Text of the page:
5. Discussion of Results

The TCH Program resulted in diminished distress (anxiety and depressed mood); significantly improved the quality of marital communication about the cancer; increased the diagnosed wife’s positive appraisal of her spouse’s support; and significantly increased the spouse caregiver’s skills and confidence in helping the diagnosed wife and themselves better manage the emotional toll of the illness. Overall, results suggest that a brief, fully scripted skill-building educational counseling program delivered by telephone to spouse caregivers has the potential to enhance their own and their diagnosed wife’s behavioral-emotional functioning during initial treatment for advanced stage ovarian cancer. Interview results confirmed the value of the program to both caregivers and patients, including the benefits wives reported from their spouses’ participation.

The absence of statistically significant results on the standardized measures of depressed mood and anxiety was likely due to the small sample size. However, recall that changes, even if not statistically significant, were in the positive direction. Remarkably with this small sample of 12 participants, there were statistically significant improvements in spouse caregivers’ skills (What I Do for Her) and self-confidence to manage (both subscales of the CASE). Results from the standardized questionnaires were also reflected in data obtained from the exit interviews.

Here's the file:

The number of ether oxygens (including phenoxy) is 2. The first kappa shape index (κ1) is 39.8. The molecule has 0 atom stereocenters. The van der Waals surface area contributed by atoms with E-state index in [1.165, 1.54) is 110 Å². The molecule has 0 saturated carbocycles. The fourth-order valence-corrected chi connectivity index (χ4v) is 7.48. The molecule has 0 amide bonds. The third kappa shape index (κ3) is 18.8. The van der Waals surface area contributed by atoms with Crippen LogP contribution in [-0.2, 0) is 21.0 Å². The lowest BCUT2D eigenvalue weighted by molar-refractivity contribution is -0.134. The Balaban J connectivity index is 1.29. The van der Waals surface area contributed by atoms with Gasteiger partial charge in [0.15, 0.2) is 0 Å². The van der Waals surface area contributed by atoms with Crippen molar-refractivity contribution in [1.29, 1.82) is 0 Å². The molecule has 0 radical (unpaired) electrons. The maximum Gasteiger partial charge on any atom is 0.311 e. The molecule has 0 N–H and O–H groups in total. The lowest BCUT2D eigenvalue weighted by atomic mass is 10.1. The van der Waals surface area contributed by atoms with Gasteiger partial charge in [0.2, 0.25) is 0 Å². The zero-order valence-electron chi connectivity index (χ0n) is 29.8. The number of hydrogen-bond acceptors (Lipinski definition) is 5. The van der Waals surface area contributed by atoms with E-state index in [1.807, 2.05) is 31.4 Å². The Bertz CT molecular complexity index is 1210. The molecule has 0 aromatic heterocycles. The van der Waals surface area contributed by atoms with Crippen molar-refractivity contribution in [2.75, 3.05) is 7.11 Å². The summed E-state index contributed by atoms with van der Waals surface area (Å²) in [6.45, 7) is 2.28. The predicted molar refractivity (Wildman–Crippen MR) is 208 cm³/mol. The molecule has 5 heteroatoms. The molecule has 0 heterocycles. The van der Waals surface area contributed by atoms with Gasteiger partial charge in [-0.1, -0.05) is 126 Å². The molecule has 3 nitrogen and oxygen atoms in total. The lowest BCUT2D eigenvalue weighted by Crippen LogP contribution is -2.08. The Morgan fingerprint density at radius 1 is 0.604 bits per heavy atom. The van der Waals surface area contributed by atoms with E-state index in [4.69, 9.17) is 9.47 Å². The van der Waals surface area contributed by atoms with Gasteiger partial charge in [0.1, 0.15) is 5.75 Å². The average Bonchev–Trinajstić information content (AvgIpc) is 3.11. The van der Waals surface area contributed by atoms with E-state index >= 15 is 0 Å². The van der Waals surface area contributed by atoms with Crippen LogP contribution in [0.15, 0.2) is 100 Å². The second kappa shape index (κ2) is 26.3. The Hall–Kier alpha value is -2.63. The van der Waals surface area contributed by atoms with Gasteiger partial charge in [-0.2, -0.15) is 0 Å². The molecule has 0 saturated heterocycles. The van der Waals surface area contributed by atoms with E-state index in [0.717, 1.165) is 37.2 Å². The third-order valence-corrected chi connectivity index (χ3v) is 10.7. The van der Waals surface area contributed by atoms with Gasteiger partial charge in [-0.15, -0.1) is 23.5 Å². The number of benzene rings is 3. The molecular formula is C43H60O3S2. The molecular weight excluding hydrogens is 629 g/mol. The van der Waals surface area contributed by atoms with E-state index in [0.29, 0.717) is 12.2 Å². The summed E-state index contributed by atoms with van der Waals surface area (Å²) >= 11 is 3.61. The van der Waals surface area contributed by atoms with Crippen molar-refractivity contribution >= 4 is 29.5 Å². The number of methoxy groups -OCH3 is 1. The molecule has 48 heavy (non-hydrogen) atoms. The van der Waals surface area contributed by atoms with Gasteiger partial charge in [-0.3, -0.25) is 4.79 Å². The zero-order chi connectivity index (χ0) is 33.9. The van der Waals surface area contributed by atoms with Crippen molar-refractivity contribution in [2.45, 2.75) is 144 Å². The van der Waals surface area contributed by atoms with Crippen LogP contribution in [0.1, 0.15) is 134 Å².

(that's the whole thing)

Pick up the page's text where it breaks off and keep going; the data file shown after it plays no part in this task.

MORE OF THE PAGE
6. Study Limitations

Study results should be viewed with caution. All measures were self-report measures and are at risk for recall, self-enhancing, or social desirability biases. The use of a single group (within-subjects) design prevents unconditionally attributing the short-term impact of the TCH Program on the observed outcomes. In addition, Type I error was likely inflated, given the small sample size and the number of pre-posttest comparisons that were computed. Study results are also limited to well-educated couples in long-term relationships and do not generalize to educationally challenged families, to couples in recent or short-term relationships, or to a non-English speaking population. All of these groups warrant further attention in future studies.

Acknowledgements

This study was made possible by research funds awarded from the de Tornyay Center for Healthy Aging and Training grants from the Jeanne Q. Benoliel Endowed Fellowship, the Emerging Technology Training Grant, the Taiwan Ministry of Education, the Saudi Arabian Cultural Mission, and the Hoffman & Top Scholar Awards from the University of Washington, School of Nursing. The content of the manuscript is solely the responsibility of the authors. This manuscript is dedicated to Barbara and Dottie.

Cite this paper: Lewis, F. , Alzawad, Z. , Griffith, K. , Almulla, H. , Wu, P. , Chi, N. , Zahlis, E. and Shands, M. (2017) Taking Care of Her: A Pilot Feasibility Study of a Caregiver Intervention for Women with Advanced Stage Ovarian Cancer. Journal of Cancer Therapy, 8, 472-489. doi: 10.4236/jct.2017.85041.